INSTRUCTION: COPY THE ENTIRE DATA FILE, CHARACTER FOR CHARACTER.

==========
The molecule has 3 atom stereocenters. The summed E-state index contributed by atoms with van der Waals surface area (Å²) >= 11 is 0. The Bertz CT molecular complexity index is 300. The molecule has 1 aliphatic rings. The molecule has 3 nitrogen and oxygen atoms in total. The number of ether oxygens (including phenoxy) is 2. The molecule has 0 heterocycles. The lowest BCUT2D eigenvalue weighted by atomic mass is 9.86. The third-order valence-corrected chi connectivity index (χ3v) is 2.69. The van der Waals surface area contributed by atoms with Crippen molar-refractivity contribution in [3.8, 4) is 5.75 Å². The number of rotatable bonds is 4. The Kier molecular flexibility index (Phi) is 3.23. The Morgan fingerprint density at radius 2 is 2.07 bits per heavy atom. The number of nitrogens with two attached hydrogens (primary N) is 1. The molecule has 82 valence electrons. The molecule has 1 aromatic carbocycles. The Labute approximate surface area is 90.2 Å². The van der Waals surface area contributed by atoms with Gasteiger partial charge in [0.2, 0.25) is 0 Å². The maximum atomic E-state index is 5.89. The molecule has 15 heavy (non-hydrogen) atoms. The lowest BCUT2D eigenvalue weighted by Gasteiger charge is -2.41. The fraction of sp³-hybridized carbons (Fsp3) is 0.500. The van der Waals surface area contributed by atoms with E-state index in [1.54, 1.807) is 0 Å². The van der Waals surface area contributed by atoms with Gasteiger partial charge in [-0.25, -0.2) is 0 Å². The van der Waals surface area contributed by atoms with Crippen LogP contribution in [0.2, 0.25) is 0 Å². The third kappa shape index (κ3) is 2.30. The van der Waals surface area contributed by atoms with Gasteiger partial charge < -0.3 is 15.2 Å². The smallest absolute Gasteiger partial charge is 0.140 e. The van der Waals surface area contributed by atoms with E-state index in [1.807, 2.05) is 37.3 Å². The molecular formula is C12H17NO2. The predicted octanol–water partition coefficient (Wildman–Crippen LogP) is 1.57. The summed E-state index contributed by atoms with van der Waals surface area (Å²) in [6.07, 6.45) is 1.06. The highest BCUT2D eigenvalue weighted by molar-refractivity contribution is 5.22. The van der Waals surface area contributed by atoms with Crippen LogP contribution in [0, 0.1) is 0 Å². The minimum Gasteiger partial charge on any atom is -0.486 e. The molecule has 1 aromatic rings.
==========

The molecule has 3 atom stereocenters. The summed E-state index contributed by atoms with van der Waals surface area (Å²) >= 11 is 0. The Bertz CT molecular complexity index is 300. The molecule has 1 aliphatic rings. The molecule has 3 nitrogen and oxygen atoms in total. The number of ether oxygens (including phenoxy) is 2. The molecule has 0 heterocycles. The lowest BCUT2D eigenvalue weighted by atomic mass is 9.86. The third-order valence-corrected chi connectivity index (χ3v) is 2.69. The van der Waals surface area contributed by atoms with Crippen molar-refractivity contribution in [3.8, 4) is 5.75 Å². The number of rotatable bonds is 4. The Kier molecular flexibility index (Phi) is 3.23. The Morgan fingerprint density at radius 2 is 2.07 bits per heavy atom. The number of nitrogens with two attached hydrogens (primary N) is 1. The molecule has 82 valence electrons. The molecule has 1 aromatic carbocycles. The Labute approximate surface area is 90.2 Å². The van der Waals surface area contributed by atoms with Gasteiger partial charge in [0.2, 0.25) is 0 Å². The maximum atomic E-state index is 5.89. The molecule has 15 heavy (non-hydrogen) atoms. The lowest BCUT2D eigenvalue weighted by Gasteiger charge is -2.41. The fraction of sp³-hybridized carbons (Fsp3) is 0.500. The van der Waals surface area contributed by atoms with E-state index in [1.54, 1.807) is 0 Å². The van der Waals surface area contributed by atoms with Gasteiger partial charge in [-0.25, -0.2) is 0 Å². The van der Waals surface area contributed by atoms with Crippen LogP contribution in [0.2, 0.25) is 0 Å². The third kappa shape index (κ3) is 2.30. The van der Waals surface area contributed by atoms with Gasteiger partial charge < -0.3 is 15.2 Å². The smallest absolute Gasteiger partial charge is 0.140 e. The van der Waals surface area contributed by atoms with E-state index in [1.807, 2.05) is 37.3 Å². The molecular formula is C12H17NO2. The predicted octanol–water partition coefficient (Wildman–Crippen LogP) is 1.57. The summed E-state index contributed by atoms with van der Waals surface area (Å²) in [6.07, 6.45) is 1.06. The highest BCUT2D eigenvalue weighted by molar-refractivity contribution is 5.22. The van der Waals surface area contributed by atoms with Crippen LogP contribution in [0, 0.1) is 0 Å². The minimum Gasteiger partial charge on any atom is -0.486 e. The molecule has 1 aromatic rings.